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Commercial Pilots Flight Experience and Hours Required

Commercial Pilots Flight Experience and Hours RequiredThe pilot in charge of the Asiana Airlines jet that crash-landed at San Francisco International Airport Saturday was in his ninth training flight on the Boeing 777 and was 11 flights short of the worldwide standard to get licensed, company officials said.

Pilot Lee Kang-kook had 43 hours of flight experience on the Boeing 777 and Saturday was his first time landing at the airport with that kind of aircraft, Asiana Airlines spokeswoman Lee Hyo-min said today at a news conference in Seoul, South Korea.

“He is a veteran pilot with almost 10,000 hours on other aircrafts like the 747,” she said. “He was in the process of getting a license for the new 777.

“He has flown the new 777 nine times before to Narita [in Tokyo], London, L.A., and more. But, yes, to San Francisco, with that specific 777 type, it was his first,” she added. Source

FAA Commercial Pilot Requirements

Commercial Pilot Certification
NOTE 2: Except for Commercial Pilot applicants who complete a Part 141 approved Commercial Pilot Certification course of training, the “10 hours of solo flying . . . on the Commercial Pilot areas of operation” for the single engine airplane, multiengine airplane, helicopter, gyroplane, and powered lift ratings would need to reflect at least 20 hours of solo time in the “Solo” box of the aircraft category on the “Airman Certificate and/or Rating Application” (FAA Form 8710-1) to account for the Private Pilot solo aeronautical experience.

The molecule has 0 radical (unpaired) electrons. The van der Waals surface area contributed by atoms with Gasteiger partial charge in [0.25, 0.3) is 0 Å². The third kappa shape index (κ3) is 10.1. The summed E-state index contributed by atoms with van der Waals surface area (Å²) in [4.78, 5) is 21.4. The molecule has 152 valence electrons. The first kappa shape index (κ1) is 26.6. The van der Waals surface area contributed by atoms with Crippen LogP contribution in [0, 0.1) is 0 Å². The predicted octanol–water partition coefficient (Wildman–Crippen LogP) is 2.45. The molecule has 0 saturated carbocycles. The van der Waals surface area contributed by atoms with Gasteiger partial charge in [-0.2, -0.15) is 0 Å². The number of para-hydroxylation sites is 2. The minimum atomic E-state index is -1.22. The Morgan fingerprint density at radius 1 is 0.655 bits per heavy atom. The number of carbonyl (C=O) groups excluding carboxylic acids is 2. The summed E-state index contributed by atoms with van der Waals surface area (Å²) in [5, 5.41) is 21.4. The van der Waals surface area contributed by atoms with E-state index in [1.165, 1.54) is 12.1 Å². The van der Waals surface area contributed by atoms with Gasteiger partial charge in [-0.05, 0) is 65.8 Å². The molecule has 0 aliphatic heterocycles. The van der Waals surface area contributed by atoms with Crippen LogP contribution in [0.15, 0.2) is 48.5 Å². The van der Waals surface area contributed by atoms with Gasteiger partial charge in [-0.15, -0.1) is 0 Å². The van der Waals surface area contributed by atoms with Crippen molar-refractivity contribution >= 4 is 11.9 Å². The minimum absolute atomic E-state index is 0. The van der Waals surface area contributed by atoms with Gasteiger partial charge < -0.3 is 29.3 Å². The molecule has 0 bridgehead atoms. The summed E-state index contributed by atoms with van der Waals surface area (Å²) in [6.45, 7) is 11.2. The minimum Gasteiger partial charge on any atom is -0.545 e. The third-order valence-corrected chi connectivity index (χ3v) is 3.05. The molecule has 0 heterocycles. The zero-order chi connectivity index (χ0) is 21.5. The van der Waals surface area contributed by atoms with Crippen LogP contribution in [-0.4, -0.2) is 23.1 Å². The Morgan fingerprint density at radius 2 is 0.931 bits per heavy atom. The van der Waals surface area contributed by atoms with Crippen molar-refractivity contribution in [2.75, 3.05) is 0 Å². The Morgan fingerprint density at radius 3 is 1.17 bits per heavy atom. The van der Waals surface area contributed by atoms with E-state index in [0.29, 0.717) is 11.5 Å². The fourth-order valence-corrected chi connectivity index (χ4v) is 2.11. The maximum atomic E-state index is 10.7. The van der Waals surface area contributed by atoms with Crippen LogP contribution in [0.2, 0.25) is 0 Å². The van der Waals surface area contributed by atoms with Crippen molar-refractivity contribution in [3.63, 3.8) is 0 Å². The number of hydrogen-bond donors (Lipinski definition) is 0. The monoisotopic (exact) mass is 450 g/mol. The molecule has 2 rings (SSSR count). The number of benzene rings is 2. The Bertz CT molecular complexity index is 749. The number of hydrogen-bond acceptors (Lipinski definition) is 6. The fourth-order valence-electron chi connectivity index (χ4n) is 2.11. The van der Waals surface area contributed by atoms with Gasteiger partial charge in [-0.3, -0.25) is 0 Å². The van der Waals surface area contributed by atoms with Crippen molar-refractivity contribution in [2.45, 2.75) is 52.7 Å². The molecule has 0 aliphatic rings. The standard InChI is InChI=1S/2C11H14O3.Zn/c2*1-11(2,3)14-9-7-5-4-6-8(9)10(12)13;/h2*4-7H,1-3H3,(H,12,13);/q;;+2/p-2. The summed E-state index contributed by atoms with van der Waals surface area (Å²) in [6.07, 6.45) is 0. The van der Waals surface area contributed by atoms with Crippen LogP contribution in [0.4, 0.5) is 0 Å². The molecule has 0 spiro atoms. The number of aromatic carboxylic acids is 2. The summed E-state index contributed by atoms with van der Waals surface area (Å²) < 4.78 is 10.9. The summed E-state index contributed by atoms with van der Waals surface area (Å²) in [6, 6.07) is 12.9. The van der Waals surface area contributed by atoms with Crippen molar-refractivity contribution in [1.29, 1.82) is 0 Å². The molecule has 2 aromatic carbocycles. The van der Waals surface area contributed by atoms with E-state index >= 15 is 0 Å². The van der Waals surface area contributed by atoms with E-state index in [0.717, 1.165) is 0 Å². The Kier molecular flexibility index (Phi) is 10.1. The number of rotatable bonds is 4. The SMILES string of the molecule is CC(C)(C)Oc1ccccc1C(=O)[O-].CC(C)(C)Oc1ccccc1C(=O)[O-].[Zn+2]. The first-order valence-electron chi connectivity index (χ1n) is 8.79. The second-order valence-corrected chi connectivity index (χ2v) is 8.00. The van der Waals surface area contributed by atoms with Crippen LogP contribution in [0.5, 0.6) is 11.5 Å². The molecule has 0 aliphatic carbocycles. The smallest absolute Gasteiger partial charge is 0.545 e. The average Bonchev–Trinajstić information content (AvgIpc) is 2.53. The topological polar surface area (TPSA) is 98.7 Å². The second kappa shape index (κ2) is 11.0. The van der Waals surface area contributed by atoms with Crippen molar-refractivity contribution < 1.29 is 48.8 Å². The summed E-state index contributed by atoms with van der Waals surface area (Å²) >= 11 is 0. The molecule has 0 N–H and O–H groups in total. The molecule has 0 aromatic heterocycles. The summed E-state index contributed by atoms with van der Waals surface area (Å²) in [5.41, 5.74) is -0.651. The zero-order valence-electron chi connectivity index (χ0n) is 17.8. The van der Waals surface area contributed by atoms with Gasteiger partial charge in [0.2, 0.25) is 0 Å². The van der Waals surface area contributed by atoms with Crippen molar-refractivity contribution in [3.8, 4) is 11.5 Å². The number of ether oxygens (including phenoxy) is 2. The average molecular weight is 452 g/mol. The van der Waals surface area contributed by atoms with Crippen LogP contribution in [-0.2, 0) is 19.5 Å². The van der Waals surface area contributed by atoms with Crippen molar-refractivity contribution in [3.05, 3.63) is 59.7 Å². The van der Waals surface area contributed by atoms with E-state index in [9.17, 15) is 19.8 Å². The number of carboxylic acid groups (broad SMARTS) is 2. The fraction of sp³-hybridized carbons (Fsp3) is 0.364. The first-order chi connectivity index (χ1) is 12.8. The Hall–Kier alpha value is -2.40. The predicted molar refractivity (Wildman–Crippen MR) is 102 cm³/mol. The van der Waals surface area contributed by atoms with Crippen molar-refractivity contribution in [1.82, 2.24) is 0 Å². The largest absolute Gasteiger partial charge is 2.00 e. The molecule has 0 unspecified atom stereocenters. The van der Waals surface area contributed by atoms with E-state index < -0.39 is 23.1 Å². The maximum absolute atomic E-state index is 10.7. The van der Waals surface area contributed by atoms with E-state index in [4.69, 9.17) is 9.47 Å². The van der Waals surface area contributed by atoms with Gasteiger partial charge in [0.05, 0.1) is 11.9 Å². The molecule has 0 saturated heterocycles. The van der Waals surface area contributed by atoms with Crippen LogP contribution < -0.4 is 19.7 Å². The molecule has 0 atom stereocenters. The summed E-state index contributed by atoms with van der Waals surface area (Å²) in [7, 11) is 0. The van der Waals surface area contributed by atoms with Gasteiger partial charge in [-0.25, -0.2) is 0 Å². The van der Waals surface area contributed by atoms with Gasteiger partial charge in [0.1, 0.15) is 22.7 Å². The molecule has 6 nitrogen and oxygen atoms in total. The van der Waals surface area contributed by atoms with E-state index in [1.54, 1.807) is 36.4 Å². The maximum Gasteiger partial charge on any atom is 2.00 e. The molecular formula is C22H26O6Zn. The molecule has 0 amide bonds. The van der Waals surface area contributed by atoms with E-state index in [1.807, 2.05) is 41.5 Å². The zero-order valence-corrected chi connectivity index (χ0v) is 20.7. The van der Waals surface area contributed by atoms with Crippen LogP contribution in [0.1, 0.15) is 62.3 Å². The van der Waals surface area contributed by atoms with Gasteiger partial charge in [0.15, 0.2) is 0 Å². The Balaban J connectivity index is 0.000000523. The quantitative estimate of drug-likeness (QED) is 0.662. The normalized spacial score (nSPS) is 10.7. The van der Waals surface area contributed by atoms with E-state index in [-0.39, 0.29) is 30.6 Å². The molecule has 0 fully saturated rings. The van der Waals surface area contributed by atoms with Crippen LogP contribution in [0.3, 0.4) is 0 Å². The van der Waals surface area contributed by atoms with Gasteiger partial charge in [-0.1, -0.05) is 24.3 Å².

NOTE 3: Per § 61.129(b)(4), it permits a Commercial Pilot applicant for the multiengine airplane rating to be either solo flight time or performing the duties of PIC with an instructor onboard. In the case of a Commercial Pilot applicant for the multiengine airplane rating who performed “. . . . 10 hours of flight time performing the duties of pilot in command in a multiengine airplane with an authorized instructor . . .” [i.e., § 61.129(b)(4)], the aeronautical experience shown in the “Solo” box for the “Airplane” category on the “Airman Certificate and/or Rating Application” (FAA Form 8710-1) may only reflect 10 hours of solo flight time, and the “Pilot in Command” box would be required to show at least 100 hours [i.e., § 61.129(b)(2)].

NOTE 4: Applicants for a commercial pilot certificate with the airplane single engine, airplane multiengine, helicopter, gyroplane, or powered-lift ratings and who already holds an instrument rating that is appropriate to the category and class rating sought are not required to accomplish an additional “. . . 10 hours of instrument training . . .” as stated in § 61.129(a)(3)(i); § 61.129(b)(3)(i); § 61.129(c)(3)(i); § 61.129(d)(3)(i); and § 61.129(e)(3)(i). However, the required commercial pilot training hour requirements [i.e., “. . . on the areas of operation listed in § 61.127 . . .”] of 20 hours in § 61.129(a)(3), (b)(3), (c)(3), (d)(3), and (e)(3) cannot be reduced to 10 hours.